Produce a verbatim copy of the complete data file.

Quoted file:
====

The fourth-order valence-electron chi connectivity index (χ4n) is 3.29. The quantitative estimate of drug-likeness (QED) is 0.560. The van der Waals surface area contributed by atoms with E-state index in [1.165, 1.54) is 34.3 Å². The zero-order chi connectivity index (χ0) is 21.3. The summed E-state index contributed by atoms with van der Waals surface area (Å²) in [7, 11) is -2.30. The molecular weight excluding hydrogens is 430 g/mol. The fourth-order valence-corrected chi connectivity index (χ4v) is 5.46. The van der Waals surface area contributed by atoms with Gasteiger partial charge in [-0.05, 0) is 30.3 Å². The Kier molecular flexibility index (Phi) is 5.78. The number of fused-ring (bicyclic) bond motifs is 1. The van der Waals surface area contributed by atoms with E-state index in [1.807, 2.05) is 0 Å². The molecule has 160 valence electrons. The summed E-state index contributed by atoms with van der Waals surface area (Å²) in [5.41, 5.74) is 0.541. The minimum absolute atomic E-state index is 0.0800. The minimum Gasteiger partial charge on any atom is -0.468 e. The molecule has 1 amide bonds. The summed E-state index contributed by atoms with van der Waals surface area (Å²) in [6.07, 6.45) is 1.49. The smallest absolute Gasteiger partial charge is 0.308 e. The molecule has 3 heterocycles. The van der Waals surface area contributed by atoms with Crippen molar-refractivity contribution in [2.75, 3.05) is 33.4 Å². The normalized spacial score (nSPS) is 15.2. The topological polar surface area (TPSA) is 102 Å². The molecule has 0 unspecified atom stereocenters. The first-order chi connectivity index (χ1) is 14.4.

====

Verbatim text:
The fourth-order valence-electron chi connectivity index (χ4n) is 3.29. The quantitative estimate of drug-likeness (QED) is 0.560. The van der Waals surface area contributed by atoms with E-state index in [1.165, 1.54) is 34.3 Å². The zero-order chi connectivity index (χ0) is 21.3. The summed E-state index contributed by atoms with van der Waals surface area (Å²) in [7, 11) is -2.30. The molecular weight excluding hydrogens is 430 g/mol. The fourth-order valence-corrected chi connectivity index (χ4v) is 5.46. The van der Waals surface area contributed by atoms with Gasteiger partial charge in [-0.05, 0) is 30.3 Å². The Kier molecular flexibility index (Phi) is 5.78. The number of fused-ring (bicyclic) bond motifs is 1. The van der Waals surface area contributed by atoms with E-state index in [1.807, 2.05) is 0 Å². The molecule has 160 valence electrons. The summed E-state index contributed by atoms with van der Waals surface area (Å²) in [5.41, 5.74) is 0.541. The minimum absolute atomic E-state index is 0.0800. The minimum Gasteiger partial charge on any atom is -0.468 e. The molecule has 1 amide bonds. The summed E-state index contributed by atoms with van der Waals surface area (Å²) in [6.07, 6.45) is 1.49. The smallest absolute Gasteiger partial charge is 0.308 e. The molecule has 3 heterocycles. The van der Waals surface area contributed by atoms with Crippen molar-refractivity contribution in [2.75, 3.05) is 33.4 Å². The normalized spacial score (nSPS) is 15.2. The topological polar surface area (TPSA) is 102 Å². The molecule has 0 unspecified atom stereocenters. The first-order chi connectivity index (χ1) is 14.4.